Andy Simpson

Weekly Auction Watch by Andy Simpson – February 10, 2015


Weekly Auction Watch – 10th Feb 2015

One of the more recently established whisky auction houses has been generating a high level of interest bringing some exciting bottles to the open market. Perth based Whiskyauctioneer has been trading for just over 12 months and appears to be a firm fixture in the monthly auction calendar. Their recent sale included a number of exceptional high end bottles with a balance of attractive prices for both buyers and sellers.

The star of the show was a bottle of the more recently released Black Bowmore along with siblings White and Gold Bowmore. Previous prices for the trilogy have been static at £12,500 for some time. £16,000 took the prize on this occasion showing demand is still high for these top end rarities. This also follows Bowmore’s general increasing trend for older bottles.

High Value Bowmore
Top end Bowmore showcases high demand for old rarities

Staying with the aforementioned Bowmore, a bottle of 1968 vintage, 37 year old, sold for £1,455. As recently as December 2013 a bottle slipped through the net, achieving just £450. The previous record was £1,060 in December 2014.

Balvenie had another good auction with constantly increasing demand pushing values higher. A bottle of Sherry Oak 17 year old sold for a record £200, way past its lowest sale vale of £62 in 2012. ‘The Cooper’ performed well again; a bottle lacking the paper surround for the card tube sold for £440.

2014 brora
25.6% loss for the 2014 Brora Special Release

Diageo’s 2014 Brora Special release had its first UK auction outing and sold for £950. Not disastrous by any stretch, however, this shows the market value perception for the Special Releases has changed dramatically over recent years. Take off 5% sellers premium plus VAT and that leaves net proceeds of £893, a 25.6% loss over the £1,200 RRP. The question is, will the market catch up in future years or have the Special Releases had their day (from a collectors/investors perspective)? To some degree I do suspect the market will catch up, however, when you take account for sellers premium etc it could be a good three years plus to see any sort of break-even at current retail prices (I’m purely talking Brora here, not the rest of the pack, many of which are solid drinkers and nothing more).

Bruichladdich looked a little more buoyant than of late, especially at the top end (relatively standard limited releases continued to languish). The 40 year old sold for a record £1,400, edging past its previous best of £1,250… In 2009 a bottle sold for £360. This bottle also becomes the single most expensive Bruichladdich ever sold at auction in the UK.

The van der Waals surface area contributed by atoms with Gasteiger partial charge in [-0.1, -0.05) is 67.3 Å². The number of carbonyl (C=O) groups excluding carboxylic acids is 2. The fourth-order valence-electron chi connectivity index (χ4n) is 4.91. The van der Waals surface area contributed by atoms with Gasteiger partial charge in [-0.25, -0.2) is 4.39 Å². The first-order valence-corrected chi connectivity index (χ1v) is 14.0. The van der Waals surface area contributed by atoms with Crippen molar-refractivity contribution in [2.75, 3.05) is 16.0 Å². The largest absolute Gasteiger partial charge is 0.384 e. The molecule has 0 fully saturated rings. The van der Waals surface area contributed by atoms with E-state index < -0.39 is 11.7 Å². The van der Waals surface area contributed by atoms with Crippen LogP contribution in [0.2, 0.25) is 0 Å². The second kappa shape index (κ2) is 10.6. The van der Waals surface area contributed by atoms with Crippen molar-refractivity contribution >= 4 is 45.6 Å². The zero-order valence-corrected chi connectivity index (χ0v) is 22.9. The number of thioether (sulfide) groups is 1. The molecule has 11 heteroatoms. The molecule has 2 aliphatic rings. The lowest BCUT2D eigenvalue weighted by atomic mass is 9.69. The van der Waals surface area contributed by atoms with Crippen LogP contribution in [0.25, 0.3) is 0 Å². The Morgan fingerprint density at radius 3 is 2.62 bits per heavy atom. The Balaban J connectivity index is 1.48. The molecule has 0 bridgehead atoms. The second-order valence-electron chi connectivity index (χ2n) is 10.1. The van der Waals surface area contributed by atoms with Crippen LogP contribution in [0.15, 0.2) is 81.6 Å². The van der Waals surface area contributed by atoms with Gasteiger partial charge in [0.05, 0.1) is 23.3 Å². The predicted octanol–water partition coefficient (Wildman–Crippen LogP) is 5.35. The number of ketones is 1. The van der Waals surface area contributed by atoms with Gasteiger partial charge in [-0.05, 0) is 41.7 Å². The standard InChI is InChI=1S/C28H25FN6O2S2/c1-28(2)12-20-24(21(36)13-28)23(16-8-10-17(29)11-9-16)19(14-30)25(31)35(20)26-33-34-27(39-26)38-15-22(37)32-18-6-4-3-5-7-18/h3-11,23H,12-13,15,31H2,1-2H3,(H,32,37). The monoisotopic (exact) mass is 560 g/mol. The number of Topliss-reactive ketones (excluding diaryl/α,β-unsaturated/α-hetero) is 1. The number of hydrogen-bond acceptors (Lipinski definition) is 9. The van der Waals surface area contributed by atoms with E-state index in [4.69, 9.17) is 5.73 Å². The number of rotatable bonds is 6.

bruichladdich 40 yr old
Bruichladdich’s most expensive bottle at auction in the UK

Matching Bruichladdich in age, a bottle of 1966 distilled 40 year old Dalmore sold for £1,800. Not an outright record but a record for a bottle which is unsigned by Richard Paterson. At the other end of the trading range, the Dalmore 25 year old was back down to £400, a significant loss against its £600 retail price.

Broad based Macallan values shifted very slightly north which was pleasing to see. The 15 year old Easter Elchies Seasonal Selection hit a new high of £375 and the 1841 Replica achieved £260, its best price yet. In common with other recent auctions, contemporary high value Macallan NAS bottles failed to sell. Two ‘M’ Decanters and one of the two ‘Reflexion’ bottles remained unsold. Does high value NAS actually mean Not Actually Sold (at auction anyway)?!

macallan speyside malts
New record prices for Macallan bottles

Port Ellen values look stable at current levels with the 4th release achieving a new record £1,650.

At the other end of the scale, the old ‘pre-Flora & Fauna’ bottle of Aberfeldy 15 year old sold for £130, its lowest recorded sale yet. With a high-point of £280 in 2012, recent times have seen a gradual slip in value yielding a 53.6% loss from peak to current trough.

aberfeldy 15 yr old
Pre Flora & Fauna Aberfeldy yields 53.6% loss

The final interesting observation from this particular auction was the general lack of bottles from silent stills. There were the usual Port Ellen culprits and, a couple of Brora’s and a light dusting of Rosebanks but other than that, consignments from closed distilleries were pretty thin on the ground. A sign of things to come? Get them while you can…?

Until next time.

Slainte,

Andy

Photos courtesy of Whiskyauctioneer.com




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